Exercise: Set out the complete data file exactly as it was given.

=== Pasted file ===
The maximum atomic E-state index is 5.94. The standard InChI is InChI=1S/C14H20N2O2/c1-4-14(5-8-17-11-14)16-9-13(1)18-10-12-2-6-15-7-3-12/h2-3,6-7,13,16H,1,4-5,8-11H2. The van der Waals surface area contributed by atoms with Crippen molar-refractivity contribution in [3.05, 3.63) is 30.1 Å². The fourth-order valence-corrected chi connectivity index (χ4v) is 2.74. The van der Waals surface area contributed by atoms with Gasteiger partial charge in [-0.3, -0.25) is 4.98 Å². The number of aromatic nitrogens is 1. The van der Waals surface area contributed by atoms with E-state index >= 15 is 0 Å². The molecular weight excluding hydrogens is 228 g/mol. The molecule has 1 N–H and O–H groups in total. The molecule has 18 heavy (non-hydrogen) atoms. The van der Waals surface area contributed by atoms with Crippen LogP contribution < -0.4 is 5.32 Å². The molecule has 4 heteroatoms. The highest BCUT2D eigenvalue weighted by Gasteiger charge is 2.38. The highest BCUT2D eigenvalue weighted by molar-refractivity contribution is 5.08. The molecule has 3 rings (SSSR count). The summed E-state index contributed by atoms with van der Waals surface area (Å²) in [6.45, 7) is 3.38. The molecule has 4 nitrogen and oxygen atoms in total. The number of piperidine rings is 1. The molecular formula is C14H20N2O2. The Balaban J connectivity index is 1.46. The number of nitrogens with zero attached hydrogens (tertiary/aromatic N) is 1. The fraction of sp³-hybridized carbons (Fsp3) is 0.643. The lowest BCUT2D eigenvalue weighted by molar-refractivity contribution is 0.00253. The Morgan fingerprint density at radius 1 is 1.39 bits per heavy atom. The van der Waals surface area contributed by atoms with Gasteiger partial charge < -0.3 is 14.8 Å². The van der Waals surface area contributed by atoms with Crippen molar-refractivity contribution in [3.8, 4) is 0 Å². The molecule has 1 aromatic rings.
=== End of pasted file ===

The maximum atomic E-state index is 5.94. The standard InChI is InChI=1S/C14H20N2O2/c1-4-14(5-8-17-11-14)16-9-13(1)18-10-12-2-6-15-7-3-12/h2-3,6-7,13,16H,1,4-5,8-11H2. The van der Waals surface area contributed by atoms with Crippen molar-refractivity contribution in [3.05, 3.63) is 30.1 Å². The fourth-order valence-corrected chi connectivity index (χ4v) is 2.74. The van der Waals surface area contributed by atoms with Gasteiger partial charge in [-0.3, -0.25) is 4.98 Å². The number of aromatic nitrogens is 1. The van der Waals surface area contributed by atoms with E-state index >= 15 is 0 Å². The molecular weight excluding hydrogens is 228 g/mol. The molecule has 1 N–H and O–H groups in total. The molecule has 18 heavy (non-hydrogen) atoms. The van der Waals surface area contributed by atoms with Crippen LogP contribution < -0.4 is 5.32 Å². The molecule has 4 heteroatoms. The highest BCUT2D eigenvalue weighted by Gasteiger charge is 2.38. The highest BCUT2D eigenvalue weighted by molar-refractivity contribution is 5.08. The molecule has 3 rings (SSSR count). The summed E-state index contributed by atoms with van der Waals surface area (Å²) in [6.45, 7) is 3.38. The molecule has 4 nitrogen and oxygen atoms in total. The number of piperidine rings is 1. The molecular formula is C14H20N2O2. The Balaban J connectivity index is 1.46. The number of nitrogens with zero attached hydrogens (tertiary/aromatic N) is 1. The fraction of sp³-hybridized carbons (Fsp3) is 0.643. The lowest BCUT2D eigenvalue weighted by molar-refractivity contribution is 0.00253. The Morgan fingerprint density at radius 1 is 1.39 bits per heavy atom. The van der Waals surface area contributed by atoms with Gasteiger partial charge < -0.3 is 14.8 Å². The van der Waals surface area contributed by atoms with Crippen molar-refractivity contribution in [3.8, 4) is 0 Å². The molecule has 1 aromatic rings.